Author: Preston St. Pierre
Annvix is a distribution aimed at providing a secure, stable, and fast base for servers. Be warned, however: Annvix is not for everyone.
When you boot the Annvix netinstall CD, you’re greeted with a shell and informed that the root password is “root” and should be changed. It also advises that you set up your network and use lynx on another terminal to browse the documentation for the install. Already I could tell that this was not going to be your average user-friendly GUI installer.
Before doing that, however, I tried to switch my keyboard to Dvorak using
loadkeys dvorak as usual. This did not work. I assumed that Dvorak wasn’t included and continued, setting up my network and reading the documention. It assured me that Dvorak was installed, and after looking in the appropriate directory I found that to be true. I had to give loadkeys the full path for it to work, which is not the behavior I’m used to, but I guess that’s why its one of the first things mentioned in the documentation.
After setting up my partitions with fdisk and adding the swap partition manually as instructed by the docs, I mounted the soon-to-be-Annvix partition and executed the install-pkgs command that the netinstaller uses to copy packages over. Despite my having done as the documentation told me and manually setting a new root password, the installer prompted me to change it again. It then copied all the packages over fairly quickly while I read a bit about Annvix on its Web site. The front end to the package manager is clearly APT, but the back end used is RPM. The developers feel that APT offers a more usable interface than yum, and that RPM is a good package manager.
When the copy was complete I rebooted. The initial boot was so surprisingly fast that I rebooted to time it. It took 17 seconds from the bootloader to a login prompt, including just over five seconds of waiting on DHCP, which could be avoided. This is much faster than any other vanilla install I’ve booted on my AMD Sempron 2800 with 512MB of memory. Certainly there didn’t seem to be much bloat in Annvix.
When I logged in and ran
apt-get update && apt-get dist-upgrade to pull down the latest code, it ran smoothly, and repeating it caused a kernel upgrade as well. I rebooted to the new kernel and everything ran properly except the
loadkeys dvorak comand, which now worked without the full path but only if I added the extension to the file — again, nonstandard behavior.
I tried to install nano, my preferred text editor for quick updates, only to find it wasn’t in the repository. As a matter of fact, when I looked around, I found there were a lot of things missing from the repository, the most notable of which is probably X11/xorg. There are a few libraries referencing x11 but nothing complete, and no xorg packages. I could also find no window managers, which only reinforced my belief that the packages referencing x11 were ghost packages. Clearly the Annvix developers are keen on cutting unnecessary bloat.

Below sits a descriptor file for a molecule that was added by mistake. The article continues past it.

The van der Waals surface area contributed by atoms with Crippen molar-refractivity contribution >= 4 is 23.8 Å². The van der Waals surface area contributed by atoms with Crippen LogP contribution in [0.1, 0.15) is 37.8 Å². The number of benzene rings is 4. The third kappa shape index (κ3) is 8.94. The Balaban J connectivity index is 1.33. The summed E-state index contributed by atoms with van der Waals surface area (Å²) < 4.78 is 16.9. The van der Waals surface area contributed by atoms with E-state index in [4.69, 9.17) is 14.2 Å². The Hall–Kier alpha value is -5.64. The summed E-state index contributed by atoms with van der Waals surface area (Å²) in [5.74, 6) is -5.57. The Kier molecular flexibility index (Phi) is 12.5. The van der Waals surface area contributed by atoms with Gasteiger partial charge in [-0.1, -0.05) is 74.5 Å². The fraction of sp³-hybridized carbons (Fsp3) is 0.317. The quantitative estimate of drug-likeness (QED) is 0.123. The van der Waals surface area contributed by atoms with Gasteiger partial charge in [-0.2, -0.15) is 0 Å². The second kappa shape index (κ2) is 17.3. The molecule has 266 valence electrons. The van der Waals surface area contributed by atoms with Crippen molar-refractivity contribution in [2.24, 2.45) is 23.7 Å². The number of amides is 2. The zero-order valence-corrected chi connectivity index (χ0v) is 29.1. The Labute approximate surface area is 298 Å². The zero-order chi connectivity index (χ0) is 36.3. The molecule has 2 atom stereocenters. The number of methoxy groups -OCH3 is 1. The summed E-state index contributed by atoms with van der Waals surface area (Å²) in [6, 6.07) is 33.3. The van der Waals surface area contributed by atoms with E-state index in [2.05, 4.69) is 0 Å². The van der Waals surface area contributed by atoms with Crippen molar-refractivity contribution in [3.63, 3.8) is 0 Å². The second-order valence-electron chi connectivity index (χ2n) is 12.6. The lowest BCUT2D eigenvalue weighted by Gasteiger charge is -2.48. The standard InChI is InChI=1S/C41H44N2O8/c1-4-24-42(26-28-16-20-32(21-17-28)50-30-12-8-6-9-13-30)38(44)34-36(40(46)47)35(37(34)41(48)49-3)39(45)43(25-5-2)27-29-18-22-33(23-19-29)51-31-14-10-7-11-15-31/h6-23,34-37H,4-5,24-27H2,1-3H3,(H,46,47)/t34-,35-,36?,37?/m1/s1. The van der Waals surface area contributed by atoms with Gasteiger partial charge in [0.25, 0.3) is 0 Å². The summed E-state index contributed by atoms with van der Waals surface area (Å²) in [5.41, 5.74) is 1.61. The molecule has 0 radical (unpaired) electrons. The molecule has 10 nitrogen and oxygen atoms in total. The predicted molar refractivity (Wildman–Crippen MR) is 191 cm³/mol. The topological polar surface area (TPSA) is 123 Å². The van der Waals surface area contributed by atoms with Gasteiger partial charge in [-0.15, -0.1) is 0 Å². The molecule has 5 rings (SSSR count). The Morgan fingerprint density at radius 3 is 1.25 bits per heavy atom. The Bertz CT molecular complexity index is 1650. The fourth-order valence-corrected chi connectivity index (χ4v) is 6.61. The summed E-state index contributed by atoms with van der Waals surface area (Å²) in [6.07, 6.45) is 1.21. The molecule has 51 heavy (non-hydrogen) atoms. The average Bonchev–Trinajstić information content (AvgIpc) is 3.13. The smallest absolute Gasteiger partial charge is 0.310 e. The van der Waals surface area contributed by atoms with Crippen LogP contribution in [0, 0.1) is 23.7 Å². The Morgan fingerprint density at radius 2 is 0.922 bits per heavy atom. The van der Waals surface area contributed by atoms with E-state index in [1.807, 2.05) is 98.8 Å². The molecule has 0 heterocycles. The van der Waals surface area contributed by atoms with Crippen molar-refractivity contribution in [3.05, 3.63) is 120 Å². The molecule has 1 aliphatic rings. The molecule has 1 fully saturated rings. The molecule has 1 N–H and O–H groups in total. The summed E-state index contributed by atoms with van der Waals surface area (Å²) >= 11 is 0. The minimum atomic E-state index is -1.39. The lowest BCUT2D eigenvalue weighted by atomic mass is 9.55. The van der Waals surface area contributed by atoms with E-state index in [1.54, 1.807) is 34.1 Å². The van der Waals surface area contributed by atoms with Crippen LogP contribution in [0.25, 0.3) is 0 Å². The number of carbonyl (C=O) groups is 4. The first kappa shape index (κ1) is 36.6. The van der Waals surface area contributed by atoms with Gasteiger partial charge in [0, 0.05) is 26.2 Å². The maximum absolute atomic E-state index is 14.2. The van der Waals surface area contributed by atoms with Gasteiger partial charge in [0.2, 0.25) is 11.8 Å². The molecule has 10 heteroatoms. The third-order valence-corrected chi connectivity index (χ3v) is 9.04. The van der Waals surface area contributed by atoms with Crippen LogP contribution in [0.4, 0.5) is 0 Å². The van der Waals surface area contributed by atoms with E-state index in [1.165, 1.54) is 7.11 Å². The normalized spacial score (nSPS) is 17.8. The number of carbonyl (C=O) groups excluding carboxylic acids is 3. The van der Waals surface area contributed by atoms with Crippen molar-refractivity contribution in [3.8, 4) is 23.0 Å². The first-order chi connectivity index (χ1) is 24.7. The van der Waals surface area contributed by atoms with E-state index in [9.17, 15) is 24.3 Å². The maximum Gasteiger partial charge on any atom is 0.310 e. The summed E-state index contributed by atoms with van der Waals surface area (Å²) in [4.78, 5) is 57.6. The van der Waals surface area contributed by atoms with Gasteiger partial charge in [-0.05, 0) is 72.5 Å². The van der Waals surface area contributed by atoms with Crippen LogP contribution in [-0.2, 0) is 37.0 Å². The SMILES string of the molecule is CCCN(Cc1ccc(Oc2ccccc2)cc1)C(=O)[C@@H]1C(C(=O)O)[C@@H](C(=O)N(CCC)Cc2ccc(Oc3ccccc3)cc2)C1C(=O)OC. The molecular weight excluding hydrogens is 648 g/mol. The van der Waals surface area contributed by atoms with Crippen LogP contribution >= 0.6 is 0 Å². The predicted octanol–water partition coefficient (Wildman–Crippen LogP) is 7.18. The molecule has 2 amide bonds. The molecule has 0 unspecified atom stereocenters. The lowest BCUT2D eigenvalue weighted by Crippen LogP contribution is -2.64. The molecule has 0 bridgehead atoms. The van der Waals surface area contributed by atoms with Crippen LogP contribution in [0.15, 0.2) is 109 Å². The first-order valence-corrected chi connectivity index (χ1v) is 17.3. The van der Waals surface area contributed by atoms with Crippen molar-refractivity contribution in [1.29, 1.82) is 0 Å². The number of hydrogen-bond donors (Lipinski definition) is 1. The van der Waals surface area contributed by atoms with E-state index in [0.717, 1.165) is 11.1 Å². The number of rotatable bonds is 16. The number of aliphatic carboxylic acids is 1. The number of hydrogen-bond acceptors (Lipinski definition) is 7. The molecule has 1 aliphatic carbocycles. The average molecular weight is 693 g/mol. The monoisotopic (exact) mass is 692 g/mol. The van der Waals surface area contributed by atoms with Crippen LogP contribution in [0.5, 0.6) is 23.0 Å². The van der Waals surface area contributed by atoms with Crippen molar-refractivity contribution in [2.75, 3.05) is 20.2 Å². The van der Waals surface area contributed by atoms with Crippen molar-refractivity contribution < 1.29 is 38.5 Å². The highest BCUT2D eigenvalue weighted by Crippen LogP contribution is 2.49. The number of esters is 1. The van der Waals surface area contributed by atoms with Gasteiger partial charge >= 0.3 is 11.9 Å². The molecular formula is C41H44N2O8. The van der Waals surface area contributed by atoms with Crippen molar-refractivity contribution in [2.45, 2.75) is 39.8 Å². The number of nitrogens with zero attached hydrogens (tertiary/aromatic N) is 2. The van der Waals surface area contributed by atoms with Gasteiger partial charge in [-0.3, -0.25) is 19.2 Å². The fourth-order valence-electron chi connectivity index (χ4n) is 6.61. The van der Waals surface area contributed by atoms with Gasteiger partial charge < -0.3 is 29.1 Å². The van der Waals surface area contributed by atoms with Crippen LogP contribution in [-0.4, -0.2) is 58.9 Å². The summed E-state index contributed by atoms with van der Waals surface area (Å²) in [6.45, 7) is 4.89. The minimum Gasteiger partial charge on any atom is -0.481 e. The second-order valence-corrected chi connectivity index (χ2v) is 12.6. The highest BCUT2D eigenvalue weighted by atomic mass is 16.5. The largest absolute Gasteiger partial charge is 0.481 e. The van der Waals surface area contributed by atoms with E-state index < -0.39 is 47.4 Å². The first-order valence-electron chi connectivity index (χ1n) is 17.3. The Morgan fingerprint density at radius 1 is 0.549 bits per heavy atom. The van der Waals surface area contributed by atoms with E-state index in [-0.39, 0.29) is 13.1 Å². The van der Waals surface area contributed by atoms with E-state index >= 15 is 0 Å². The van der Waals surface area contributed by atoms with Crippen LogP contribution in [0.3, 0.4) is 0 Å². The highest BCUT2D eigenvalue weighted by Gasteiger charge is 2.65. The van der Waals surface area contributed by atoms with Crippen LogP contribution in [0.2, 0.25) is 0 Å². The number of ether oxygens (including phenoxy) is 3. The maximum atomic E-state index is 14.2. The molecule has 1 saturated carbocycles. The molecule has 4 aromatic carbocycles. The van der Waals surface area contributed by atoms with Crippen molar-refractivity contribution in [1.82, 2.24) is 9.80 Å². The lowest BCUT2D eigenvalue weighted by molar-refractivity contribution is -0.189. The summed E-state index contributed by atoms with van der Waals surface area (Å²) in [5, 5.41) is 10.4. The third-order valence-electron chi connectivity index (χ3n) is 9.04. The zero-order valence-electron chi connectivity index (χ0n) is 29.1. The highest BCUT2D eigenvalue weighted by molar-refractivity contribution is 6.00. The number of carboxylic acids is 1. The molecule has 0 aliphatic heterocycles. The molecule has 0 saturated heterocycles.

There were, however, many important server packages available. While perhaps not containing the widest variety of each type of server, they cover a large range of requirements with Apache2, MySQL, PostgreSQL, NFS utils, Samba, OpenLDAP, OpenNTPD, SpamAssassin, Subversion, Pure-FTPD, Exim, BIND, Dovecot and OpenSSH. Also notable were gcc and all the related libraries, Perl, and Python. A package for Apache+Perl and one for Apache+PHP were both available, so I installed the Apache+PHP package as well as MySQL. I set up the users for MySQL, then attempted to run a test page. While PHP had been installed, Apache had not been automatically configured to use it. After all the manual configuration Annvix had required so far this didn’t really surprise me. MySQL proved to work properly without any interference, and after I set up Apache, everything I required from my server seemed to work.
It was certainly as bare-bones as it could get. But was it secure?
Two important packages in the repository are Snort, a network intrusion detection system (IDS), and Aide, a host-based IDS made to replace Tripwire. A network IDS monitors network traffic for known attack patterns and possible security concerns. A host-based IDS monitors essential system files, such as the password and shadow files, to see if they have been modified. When they are modified in ways that don’t meet the security policy (for example, a new user being added may be OK, but the root user’s password changing may be flagged) the software contacts the system administrator. These are both essential tools, along with regular updates, involved in keeping a server secure. I installed both of them, then used Nikto and Nmap on a separate system to scan my Annvix server. Snort picked up on the regular scans as expected, but it surprisingly also picked up on and properly identified the scans which were specifically designed to evade detection systems. This, coupled with the fact that Nessus picked up no viable vulnerabilities while also being detected by Snort, gave me fair evidence that the Annvix install was relatively secure.
All in all, Annvix proved to be almost exactly what it advertised — a stable, secure, server-oriented distribution providing a base platform for whoever needs it. It is very well documented and reliant on an administrator for configuration instead of scripts. If you have been wanting to get into the nitty gritty of GNU/Linux for some time and didn’t know where to start, Annvix is a great base until you’re ready to build your own distribution from scratch. It will force you to learn by doing, and it guides you each step of the way. Anyone looking for a server distribution might find Annvix a viable alternative to a solid but out-of-date Debian base. Either way, Annvix is worth looking into.